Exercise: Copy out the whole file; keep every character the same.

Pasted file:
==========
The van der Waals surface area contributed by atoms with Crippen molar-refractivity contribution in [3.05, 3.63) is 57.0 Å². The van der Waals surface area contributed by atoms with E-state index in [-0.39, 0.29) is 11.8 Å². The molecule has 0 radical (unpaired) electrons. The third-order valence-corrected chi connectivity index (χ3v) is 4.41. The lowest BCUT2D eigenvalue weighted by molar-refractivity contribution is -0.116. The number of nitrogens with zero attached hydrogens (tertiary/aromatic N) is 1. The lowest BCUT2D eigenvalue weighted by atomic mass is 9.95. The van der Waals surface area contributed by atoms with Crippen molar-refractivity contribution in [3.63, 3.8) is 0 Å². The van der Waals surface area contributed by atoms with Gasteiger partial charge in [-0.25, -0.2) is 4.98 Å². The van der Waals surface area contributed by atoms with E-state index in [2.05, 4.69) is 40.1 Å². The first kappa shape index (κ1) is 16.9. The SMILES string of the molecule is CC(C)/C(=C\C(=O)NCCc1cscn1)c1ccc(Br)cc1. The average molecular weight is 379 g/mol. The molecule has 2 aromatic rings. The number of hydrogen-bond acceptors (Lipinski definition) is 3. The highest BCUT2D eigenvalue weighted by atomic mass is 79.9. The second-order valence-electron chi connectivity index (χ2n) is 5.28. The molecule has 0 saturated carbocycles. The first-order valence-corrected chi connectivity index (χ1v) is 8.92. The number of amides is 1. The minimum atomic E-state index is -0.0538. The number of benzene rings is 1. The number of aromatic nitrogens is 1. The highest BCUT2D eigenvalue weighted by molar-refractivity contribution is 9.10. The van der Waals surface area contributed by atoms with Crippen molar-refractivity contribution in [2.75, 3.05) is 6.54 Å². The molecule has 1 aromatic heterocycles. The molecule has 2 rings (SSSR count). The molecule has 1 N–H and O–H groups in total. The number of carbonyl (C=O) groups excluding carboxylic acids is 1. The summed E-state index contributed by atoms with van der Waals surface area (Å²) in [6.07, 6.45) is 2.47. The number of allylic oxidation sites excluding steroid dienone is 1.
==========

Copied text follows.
The van der Waals surface area contributed by atoms with Crippen molar-refractivity contribution in [3.05, 3.63) is 57.0 Å². The van der Waals surface area contributed by atoms with E-state index in [-0.39, 0.29) is 11.8 Å². The molecule has 0 radical (unpaired) electrons. The third-order valence-corrected chi connectivity index (χ3v) is 4.41. The lowest BCUT2D eigenvalue weighted by molar-refractivity contribution is -0.116. The number of nitrogens with zero attached hydrogens (tertiary/aromatic N) is 1. The lowest BCUT2D eigenvalue weighted by atomic mass is 9.95. The van der Waals surface area contributed by atoms with Crippen molar-refractivity contribution in [3.63, 3.8) is 0 Å². The van der Waals surface area contributed by atoms with Gasteiger partial charge in [-0.25, -0.2) is 4.98 Å². The van der Waals surface area contributed by atoms with E-state index in [2.05, 4.69) is 40.1 Å². The first kappa shape index (κ1) is 16.9. The SMILES string of the molecule is CC(C)/C(=C\C(=O)NCCc1cscn1)c1ccc(Br)cc1. The average molecular weight is 379 g/mol. The molecule has 2 aromatic rings. The number of hydrogen-bond acceptors (Lipinski definition) is 3. The highest BCUT2D eigenvalue weighted by atomic mass is 79.9. The second-order valence-electron chi connectivity index (χ2n) is 5.28. The molecule has 0 saturated carbocycles. The first-order valence-corrected chi connectivity index (χ1v) is 8.92. The number of amides is 1. The minimum atomic E-state index is -0.0538. The number of benzene rings is 1. The number of aromatic nitrogens is 1. The highest BCUT2D eigenvalue weighted by molar-refractivity contribution is 9.10. The van der Waals surface area contributed by atoms with Crippen molar-refractivity contribution in [2.75, 3.05) is 6.54 Å². The molecule has 1 aromatic heterocycles. The molecule has 2 rings (SSSR count). The molecule has 1 N–H and O–H groups in total. The number of carbonyl (C=O) groups excluding carboxylic acids is 1. The summed E-state index contributed by atoms with van der Waals surface area (Å²) in [6.07, 6.45) is 2.47. The number of allylic oxidation sites excluding steroid dienone is 1.